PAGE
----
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Tempted? We’ll be attempting a similar feat over the next four weeks. Jim Fatula and Kent Gardner will be offering a “back to basics” look at the debate over health care reform. Two core issues—health care cost and health insurance coverage—occupy center stage.
Visiting Washington this summer, Kent watched a session of the Senate and listened to a member’s passionate speech on this subject. Yet he spoke to an empty chamber. Only one other senator was present. Oh, and C-SPAN’s camera, focused only on him. It seemed a metaphor for what has been a sorry debate, filled with speeches but few discussions. Radicals on both ends of the spectrum are driven more by ideology than by thoughtful differences in policy. This is a war between different faiths, a bitter competition between tribes in which winning is the only goal.
At one end of the faith spectrum is a belief that the greed of the private sector is unbounded and cannot be tamed or channeled. These believers advocate moving toward a single payer system, where government would have a central role in the financing and delivery of health care. At the other end of the spectrum are those who hold a similar belief about government, convinced that government is fundamentally incompetent and controlled by special interests. These believers argue for reliance on decentralized markets with government’s role as limited as possible.
The practical reality is somewhere in between these two ends of the spectrum. Markets can fail, spectacularly. Activities directly controlled by government are often influenced by the few against the interests of the many, and performance can be poor. What is the right kind and mix of private/public solutions to meet our health care challenge? This is the heart of the debate. Moreover, both “camps” have different beliefs about the behavior of citizens/consumers, (who are taxpayers, users of health care, employees with or without health insurance, etc.) affects and is affected by any changes we may make.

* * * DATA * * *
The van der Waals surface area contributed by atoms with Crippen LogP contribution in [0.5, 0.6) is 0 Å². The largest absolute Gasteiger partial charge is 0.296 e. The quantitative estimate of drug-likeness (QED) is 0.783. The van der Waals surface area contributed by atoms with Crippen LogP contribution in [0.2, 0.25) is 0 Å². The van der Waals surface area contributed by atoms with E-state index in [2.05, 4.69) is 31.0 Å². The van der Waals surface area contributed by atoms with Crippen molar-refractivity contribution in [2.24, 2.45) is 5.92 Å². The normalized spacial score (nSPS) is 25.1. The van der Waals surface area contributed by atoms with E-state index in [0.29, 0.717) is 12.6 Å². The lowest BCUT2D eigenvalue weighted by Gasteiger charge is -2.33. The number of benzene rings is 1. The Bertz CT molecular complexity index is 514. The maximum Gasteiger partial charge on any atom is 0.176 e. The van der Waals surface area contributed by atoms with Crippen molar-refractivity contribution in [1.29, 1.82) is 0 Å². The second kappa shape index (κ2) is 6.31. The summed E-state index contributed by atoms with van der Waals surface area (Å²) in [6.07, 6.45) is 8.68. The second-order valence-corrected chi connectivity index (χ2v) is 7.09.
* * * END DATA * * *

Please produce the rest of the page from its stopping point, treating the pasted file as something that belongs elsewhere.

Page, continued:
The discussion is not about “overhauling the health care system,” desirable as this might be. It is for the most part about changes to health insurance, how individuals finance their health care needs. Health insurance coverage does not guarantee us access to health care nor does it guarantee that the health care we receive will make us healthier.
The two largest publicly-funded health insurance programs—Medicare and Medicaid— have been left largely untouched by most proposals, despite the fact that they are central to health care delivery. Individuals who are 65 and over (plus a few other covered groups) receive care under Medicare. Some of the poor and some of the near-poor qualify for Medicaid, depending on the state.
Medicare’s dire financial circumstance was originally a major impetus for health care reform. The Congressional Budget Office forecasts that the total cost of Medicare will rise from about $500 billion this year to $943 billion (88% growth) in only ten years. And that’s only the beginning—the CBO forecasts that Medicare and Medicaid together will consume 12% of GDP by 2050, up from 4% today.
Yet the fundamentals of Medicare and Medicaid do not change under the proposals with the most traction in Congress. The Baucus proposal, for example, cuts payments to Medicare Advantage plans and some Medicare providers as a way to raise money to finance expanded coverage for the uninsured. Giving provider payments a haircut may change Medicare, but that will be an unintended consequence. Medicaid eligibility will be expanded as a way of covering more of the uninsured near-poor, perhaps also for financial reasons as the cost of Medicaid is shared with the states.